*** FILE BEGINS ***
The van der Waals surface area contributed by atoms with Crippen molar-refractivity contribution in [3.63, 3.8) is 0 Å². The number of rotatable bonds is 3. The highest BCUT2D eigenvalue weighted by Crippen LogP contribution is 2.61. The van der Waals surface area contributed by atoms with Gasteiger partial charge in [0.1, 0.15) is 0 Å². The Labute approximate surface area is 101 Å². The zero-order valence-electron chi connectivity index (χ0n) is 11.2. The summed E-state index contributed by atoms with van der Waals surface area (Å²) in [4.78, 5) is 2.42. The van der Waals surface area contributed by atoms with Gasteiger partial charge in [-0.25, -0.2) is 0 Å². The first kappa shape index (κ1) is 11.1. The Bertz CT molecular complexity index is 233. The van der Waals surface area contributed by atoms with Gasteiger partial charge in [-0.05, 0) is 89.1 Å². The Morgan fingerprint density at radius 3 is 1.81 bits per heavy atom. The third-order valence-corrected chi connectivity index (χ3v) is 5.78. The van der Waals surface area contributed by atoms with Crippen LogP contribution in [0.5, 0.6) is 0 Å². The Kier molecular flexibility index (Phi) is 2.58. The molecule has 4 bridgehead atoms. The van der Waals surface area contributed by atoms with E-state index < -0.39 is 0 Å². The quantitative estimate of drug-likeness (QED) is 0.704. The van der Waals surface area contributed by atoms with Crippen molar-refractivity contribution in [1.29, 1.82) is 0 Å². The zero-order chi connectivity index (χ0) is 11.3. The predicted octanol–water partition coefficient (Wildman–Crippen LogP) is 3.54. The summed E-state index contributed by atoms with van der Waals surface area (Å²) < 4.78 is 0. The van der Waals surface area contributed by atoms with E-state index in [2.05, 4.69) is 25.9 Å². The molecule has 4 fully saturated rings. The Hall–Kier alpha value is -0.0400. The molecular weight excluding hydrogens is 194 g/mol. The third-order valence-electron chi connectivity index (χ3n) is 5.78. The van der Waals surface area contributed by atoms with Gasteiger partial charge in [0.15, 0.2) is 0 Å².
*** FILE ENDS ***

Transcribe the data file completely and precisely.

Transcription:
The van der Waals surface area contributed by atoms with Crippen molar-refractivity contribution in [3.63, 3.8) is 0 Å². The number of rotatable bonds is 3. The highest BCUT2D eigenvalue weighted by Crippen LogP contribution is 2.61. The van der Waals surface area contributed by atoms with Gasteiger partial charge in [0.1, 0.15) is 0 Å². The Labute approximate surface area is 101 Å². The zero-order valence-electron chi connectivity index (χ0n) is 11.2. The summed E-state index contributed by atoms with van der Waals surface area (Å²) in [4.78, 5) is 2.42. The van der Waals surface area contributed by atoms with Gasteiger partial charge in [-0.25, -0.2) is 0 Å². The first kappa shape index (κ1) is 11.1. The Bertz CT molecular complexity index is 233. The van der Waals surface area contributed by atoms with Gasteiger partial charge in [-0.05, 0) is 89.1 Å². The Morgan fingerprint density at radius 3 is 1.81 bits per heavy atom. The third-order valence-corrected chi connectivity index (χ3v) is 5.78. The van der Waals surface area contributed by atoms with Crippen LogP contribution in [0.5, 0.6) is 0 Å². The Kier molecular flexibility index (Phi) is 2.58. The molecule has 4 bridgehead atoms. The van der Waals surface area contributed by atoms with E-state index < -0.39 is 0 Å². The quantitative estimate of drug-likeness (QED) is 0.704. The van der Waals surface area contributed by atoms with Crippen molar-refractivity contribution in [1.29, 1.82) is 0 Å². The zero-order chi connectivity index (χ0) is 11.3. The predicted octanol–water partition coefficient (Wildman–Crippen LogP) is 3.54. The summed E-state index contributed by atoms with van der Waals surface area (Å²) < 4.78 is 0. The van der Waals surface area contributed by atoms with E-state index in [2.05, 4.69) is 25.9 Å². The molecule has 4 fully saturated rings. The Hall–Kier alpha value is -0.0400. The molecular weight excluding hydrogens is 194 g/mol. The third-order valence-electron chi connectivity index (χ3n) is 5.78. The van der Waals surface area contributed by atoms with Gasteiger partial charge in [0.15, 0.2) is 0 Å².